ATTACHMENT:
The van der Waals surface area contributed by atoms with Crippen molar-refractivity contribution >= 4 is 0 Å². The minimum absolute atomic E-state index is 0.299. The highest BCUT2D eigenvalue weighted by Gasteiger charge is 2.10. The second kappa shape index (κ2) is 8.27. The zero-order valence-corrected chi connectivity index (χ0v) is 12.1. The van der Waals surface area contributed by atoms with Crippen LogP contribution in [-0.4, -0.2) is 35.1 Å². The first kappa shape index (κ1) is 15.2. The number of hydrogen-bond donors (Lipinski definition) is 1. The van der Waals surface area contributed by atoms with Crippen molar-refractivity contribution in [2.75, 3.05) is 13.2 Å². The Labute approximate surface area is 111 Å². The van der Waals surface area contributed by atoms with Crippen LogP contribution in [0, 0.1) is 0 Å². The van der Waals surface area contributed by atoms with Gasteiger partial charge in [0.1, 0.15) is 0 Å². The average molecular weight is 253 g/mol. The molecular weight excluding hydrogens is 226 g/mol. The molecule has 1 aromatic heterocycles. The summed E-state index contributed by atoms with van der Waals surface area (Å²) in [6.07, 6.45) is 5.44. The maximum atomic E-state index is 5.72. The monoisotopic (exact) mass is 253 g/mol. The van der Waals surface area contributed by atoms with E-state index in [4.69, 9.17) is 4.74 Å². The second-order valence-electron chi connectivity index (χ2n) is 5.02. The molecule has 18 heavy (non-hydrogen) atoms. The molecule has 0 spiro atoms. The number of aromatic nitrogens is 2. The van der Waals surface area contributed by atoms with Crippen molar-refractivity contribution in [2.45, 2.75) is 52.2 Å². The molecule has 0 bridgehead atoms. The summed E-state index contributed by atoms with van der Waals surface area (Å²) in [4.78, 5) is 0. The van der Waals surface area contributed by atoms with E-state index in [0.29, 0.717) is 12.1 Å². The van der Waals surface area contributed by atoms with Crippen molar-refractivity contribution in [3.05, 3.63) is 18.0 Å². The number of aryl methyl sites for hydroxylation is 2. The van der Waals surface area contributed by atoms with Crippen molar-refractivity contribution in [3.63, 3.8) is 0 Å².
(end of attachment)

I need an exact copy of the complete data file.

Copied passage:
The van der Waals surface area contributed by atoms with Crippen molar-refractivity contribution >= 4 is 0 Å². The minimum absolute atomic E-state index is 0.299. The highest BCUT2D eigenvalue weighted by Gasteiger charge is 2.10. The second kappa shape index (κ2) is 8.27. The zero-order valence-corrected chi connectivity index (χ0v) is 12.1. The van der Waals surface area contributed by atoms with Crippen LogP contribution in [-0.4, -0.2) is 35.1 Å². The first kappa shape index (κ1) is 15.2. The number of hydrogen-bond donors (Lipinski definition) is 1. The van der Waals surface area contributed by atoms with Crippen molar-refractivity contribution in [2.75, 3.05) is 13.2 Å². The Labute approximate surface area is 111 Å². The van der Waals surface area contributed by atoms with Crippen LogP contribution in [0, 0.1) is 0 Å². The van der Waals surface area contributed by atoms with Gasteiger partial charge in [0.1, 0.15) is 0 Å². The average molecular weight is 253 g/mol. The molecular weight excluding hydrogens is 226 g/mol. The molecule has 1 aromatic heterocycles. The summed E-state index contributed by atoms with van der Waals surface area (Å²) in [6.07, 6.45) is 5.44. The maximum atomic E-state index is 5.72. The monoisotopic (exact) mass is 253 g/mol. The van der Waals surface area contributed by atoms with E-state index in [4.69, 9.17) is 4.74 Å². The second-order valence-electron chi connectivity index (χ2n) is 5.02. The molecule has 18 heavy (non-hydrogen) atoms. The molecule has 0 spiro atoms. The number of aromatic nitrogens is 2. The van der Waals surface area contributed by atoms with Crippen molar-refractivity contribution in [2.45, 2.75) is 52.2 Å². The molecule has 0 bridgehead atoms. The summed E-state index contributed by atoms with van der Waals surface area (Å²) in [4.78, 5) is 0. The van der Waals surface area contributed by atoms with E-state index in [0.29, 0.717) is 12.1 Å². The van der Waals surface area contributed by atoms with Crippen molar-refractivity contribution in [3.05, 3.63) is 18.0 Å². The number of aryl methyl sites for hydroxylation is 2. The van der Waals surface area contributed by atoms with Crippen molar-refractivity contribution in [3.63, 3.8) is 0 Å².